The Myth of A-level Law

A-levels! A-levels! A-levels! With whole careers and futures dependant on one’s chosen degree, which is entirely determine by the A-levels one’s acquires, no wonder students turn up on opening days for Colleges/Sixth Forms appearing confused, uncertain and altogether anxious to get their selections right. Afraid of choosing the wrong one, afraid of saying the wrong answer, afraid of failure and strangely enough success, there is far too much fear in education today and it translates itself to the students.

But that cannot be the meaning of an ‘education’, nor surely what we actually desire from ourselves; we should be bold in our choices, unafraid of new challenges and education should help us with this. Help determine who we are, what it is we actually want to do and who we are going to be.

That may sound supercilious, especially coming from a Law teacher in London, but I believe that it is more necessary then people realize, especially now where there is a large portion of students dropping out of university in the first year of their degree. Some transfer to a new degree, others never return, which is unfortunately particularly true for Law students.

Don’t mistake me, the majority who aim for the law profession find the degree the most exciting and challenging time of their lives, loving it from the first energetic moment to the last exhausting one. However many, (too many), find the degree a shock, even a horror, and entirely different from what they expected – and so they feel disappointed, gutted and the wasted effort of a year and the futility of their education.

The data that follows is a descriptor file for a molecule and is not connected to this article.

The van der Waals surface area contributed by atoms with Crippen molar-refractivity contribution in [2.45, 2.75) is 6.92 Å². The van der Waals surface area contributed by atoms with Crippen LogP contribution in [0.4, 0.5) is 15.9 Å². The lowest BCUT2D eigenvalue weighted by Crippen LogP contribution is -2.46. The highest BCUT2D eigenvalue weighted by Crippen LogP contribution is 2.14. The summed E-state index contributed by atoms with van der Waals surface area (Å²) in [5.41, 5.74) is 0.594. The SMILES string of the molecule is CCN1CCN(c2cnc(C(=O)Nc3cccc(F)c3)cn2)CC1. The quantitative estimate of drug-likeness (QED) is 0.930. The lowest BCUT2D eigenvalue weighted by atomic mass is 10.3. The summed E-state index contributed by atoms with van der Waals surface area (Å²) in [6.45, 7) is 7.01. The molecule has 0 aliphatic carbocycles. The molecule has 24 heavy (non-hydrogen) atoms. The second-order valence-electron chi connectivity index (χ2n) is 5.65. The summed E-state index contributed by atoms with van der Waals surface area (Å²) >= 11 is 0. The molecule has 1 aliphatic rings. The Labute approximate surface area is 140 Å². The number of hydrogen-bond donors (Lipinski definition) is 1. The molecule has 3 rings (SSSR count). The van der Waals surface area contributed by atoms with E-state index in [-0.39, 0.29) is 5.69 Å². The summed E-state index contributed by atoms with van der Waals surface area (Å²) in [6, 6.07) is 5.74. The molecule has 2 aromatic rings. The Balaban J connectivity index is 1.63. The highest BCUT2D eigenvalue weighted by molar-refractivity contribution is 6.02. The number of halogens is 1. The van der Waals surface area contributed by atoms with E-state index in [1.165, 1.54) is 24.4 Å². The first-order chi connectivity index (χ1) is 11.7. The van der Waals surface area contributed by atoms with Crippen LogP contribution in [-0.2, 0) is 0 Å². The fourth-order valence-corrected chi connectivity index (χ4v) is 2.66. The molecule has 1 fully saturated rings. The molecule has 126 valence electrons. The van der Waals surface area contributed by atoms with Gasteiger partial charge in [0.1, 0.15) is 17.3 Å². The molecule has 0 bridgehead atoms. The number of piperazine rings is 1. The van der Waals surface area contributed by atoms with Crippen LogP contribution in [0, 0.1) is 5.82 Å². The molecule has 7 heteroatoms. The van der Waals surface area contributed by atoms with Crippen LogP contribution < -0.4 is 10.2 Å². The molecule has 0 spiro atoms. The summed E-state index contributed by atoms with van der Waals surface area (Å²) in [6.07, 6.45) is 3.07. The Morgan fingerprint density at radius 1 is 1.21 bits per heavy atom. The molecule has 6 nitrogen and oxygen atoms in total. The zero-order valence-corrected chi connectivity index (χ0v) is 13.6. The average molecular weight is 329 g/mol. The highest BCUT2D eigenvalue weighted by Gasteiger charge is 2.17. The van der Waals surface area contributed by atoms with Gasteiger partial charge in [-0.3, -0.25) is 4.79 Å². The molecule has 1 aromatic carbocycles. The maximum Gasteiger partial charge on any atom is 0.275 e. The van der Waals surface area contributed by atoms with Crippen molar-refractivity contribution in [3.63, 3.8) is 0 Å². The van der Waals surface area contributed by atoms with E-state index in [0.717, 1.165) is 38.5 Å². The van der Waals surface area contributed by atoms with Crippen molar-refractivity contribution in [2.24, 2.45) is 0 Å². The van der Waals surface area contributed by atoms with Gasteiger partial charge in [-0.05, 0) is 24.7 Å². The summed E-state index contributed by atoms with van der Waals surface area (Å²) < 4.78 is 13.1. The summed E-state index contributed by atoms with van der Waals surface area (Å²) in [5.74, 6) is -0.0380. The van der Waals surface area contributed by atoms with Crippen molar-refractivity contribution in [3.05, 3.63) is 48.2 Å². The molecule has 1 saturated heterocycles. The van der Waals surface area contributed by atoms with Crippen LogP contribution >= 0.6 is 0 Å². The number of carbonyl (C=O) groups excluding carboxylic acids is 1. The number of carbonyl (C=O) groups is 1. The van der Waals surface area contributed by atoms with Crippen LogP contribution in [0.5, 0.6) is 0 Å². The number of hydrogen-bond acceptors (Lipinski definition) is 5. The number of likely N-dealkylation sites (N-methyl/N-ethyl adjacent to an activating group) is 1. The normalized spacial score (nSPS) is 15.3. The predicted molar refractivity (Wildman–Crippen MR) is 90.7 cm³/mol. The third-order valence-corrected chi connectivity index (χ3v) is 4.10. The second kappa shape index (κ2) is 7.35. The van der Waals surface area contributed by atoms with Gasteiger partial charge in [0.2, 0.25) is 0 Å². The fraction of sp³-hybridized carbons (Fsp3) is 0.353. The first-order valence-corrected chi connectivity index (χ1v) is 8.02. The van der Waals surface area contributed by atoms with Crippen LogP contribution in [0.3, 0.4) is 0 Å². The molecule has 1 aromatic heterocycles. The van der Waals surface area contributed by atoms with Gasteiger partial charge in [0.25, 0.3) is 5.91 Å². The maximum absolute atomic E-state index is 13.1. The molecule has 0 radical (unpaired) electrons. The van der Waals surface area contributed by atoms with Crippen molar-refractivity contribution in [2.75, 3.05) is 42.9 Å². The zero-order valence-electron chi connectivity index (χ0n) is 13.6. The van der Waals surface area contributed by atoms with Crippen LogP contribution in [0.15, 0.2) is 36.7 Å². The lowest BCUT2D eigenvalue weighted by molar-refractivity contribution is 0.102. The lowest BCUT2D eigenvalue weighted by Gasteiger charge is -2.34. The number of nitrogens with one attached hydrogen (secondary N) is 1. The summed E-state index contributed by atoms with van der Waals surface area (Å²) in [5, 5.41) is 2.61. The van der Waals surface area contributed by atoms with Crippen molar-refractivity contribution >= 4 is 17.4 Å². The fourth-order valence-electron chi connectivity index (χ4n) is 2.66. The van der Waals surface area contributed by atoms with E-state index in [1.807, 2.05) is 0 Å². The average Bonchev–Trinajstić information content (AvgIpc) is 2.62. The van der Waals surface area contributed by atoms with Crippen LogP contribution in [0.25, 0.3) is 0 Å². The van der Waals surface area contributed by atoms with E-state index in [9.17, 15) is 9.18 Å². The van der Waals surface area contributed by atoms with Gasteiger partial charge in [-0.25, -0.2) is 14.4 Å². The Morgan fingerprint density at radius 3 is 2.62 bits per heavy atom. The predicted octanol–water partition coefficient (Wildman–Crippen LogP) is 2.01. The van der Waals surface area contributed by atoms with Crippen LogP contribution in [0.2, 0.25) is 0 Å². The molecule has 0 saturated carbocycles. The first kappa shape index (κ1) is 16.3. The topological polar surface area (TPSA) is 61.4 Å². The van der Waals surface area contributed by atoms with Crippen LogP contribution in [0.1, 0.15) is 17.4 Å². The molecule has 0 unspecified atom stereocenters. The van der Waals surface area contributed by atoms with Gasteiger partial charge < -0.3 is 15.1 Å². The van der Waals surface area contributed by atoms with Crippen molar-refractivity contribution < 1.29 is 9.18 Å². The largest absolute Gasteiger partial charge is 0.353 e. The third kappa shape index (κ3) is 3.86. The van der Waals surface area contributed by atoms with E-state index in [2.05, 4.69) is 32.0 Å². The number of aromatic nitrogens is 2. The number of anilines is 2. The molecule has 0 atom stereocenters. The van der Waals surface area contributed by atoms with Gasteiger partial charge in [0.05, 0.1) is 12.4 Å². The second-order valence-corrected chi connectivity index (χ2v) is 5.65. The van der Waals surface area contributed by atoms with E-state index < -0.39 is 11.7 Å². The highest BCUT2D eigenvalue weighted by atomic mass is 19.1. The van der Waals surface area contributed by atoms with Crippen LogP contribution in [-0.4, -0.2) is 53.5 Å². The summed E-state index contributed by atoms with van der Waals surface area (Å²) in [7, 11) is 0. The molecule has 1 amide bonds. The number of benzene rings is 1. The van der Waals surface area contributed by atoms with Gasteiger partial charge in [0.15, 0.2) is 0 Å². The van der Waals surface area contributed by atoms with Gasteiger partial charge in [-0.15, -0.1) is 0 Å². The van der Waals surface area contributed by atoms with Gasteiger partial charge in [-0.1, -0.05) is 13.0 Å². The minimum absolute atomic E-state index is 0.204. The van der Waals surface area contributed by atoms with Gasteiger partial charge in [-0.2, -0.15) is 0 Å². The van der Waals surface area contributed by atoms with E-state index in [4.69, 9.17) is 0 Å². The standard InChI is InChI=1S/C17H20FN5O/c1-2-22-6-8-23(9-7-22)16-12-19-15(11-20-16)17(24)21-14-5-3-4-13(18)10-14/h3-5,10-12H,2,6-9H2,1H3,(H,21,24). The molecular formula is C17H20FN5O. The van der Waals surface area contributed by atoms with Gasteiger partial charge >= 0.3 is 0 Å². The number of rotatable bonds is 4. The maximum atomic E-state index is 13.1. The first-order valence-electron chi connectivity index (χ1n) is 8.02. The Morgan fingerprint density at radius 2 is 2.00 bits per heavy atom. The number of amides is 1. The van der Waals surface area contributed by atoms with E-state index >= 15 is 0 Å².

That is why A-level law is essential, and should be undertaken by every would-be law student. It is like a sample of the degree, covering numerous mini-topics such as Public, Criminal, Tort, and Contract - giving students a real flavour of their future goal, as it requires an in-depth knowledge of case law and theory – so much so that ex-students tell me it is almost like the first year of the degree itself. Yet, many students opt not to take it, so afraid of the myth - that if they take A-level law the Universities would not accept them – that they prefer to believe this over the reality, when today the majority of top-ranking universities accept it as an appropriate A-level.

 Moreover, Sixth Form Colleges should give students every chance and experience available to prepare them for their chosen degree and profession. This is probably why I am so happy to work at Ashbourne Sixth Form, as they give their teachers a free hand in anticipating their students’ needs. Thus we supply information on the BNATS, the LNATS, invite universities to speak to our students, arrange work experience, days out to experience Uni life and lectures, along with providing mentorship for students from their chosen profession when available. Students need to know what direction they are heading in, and the only way to do that is let them experience it for themselves, including A-level Law.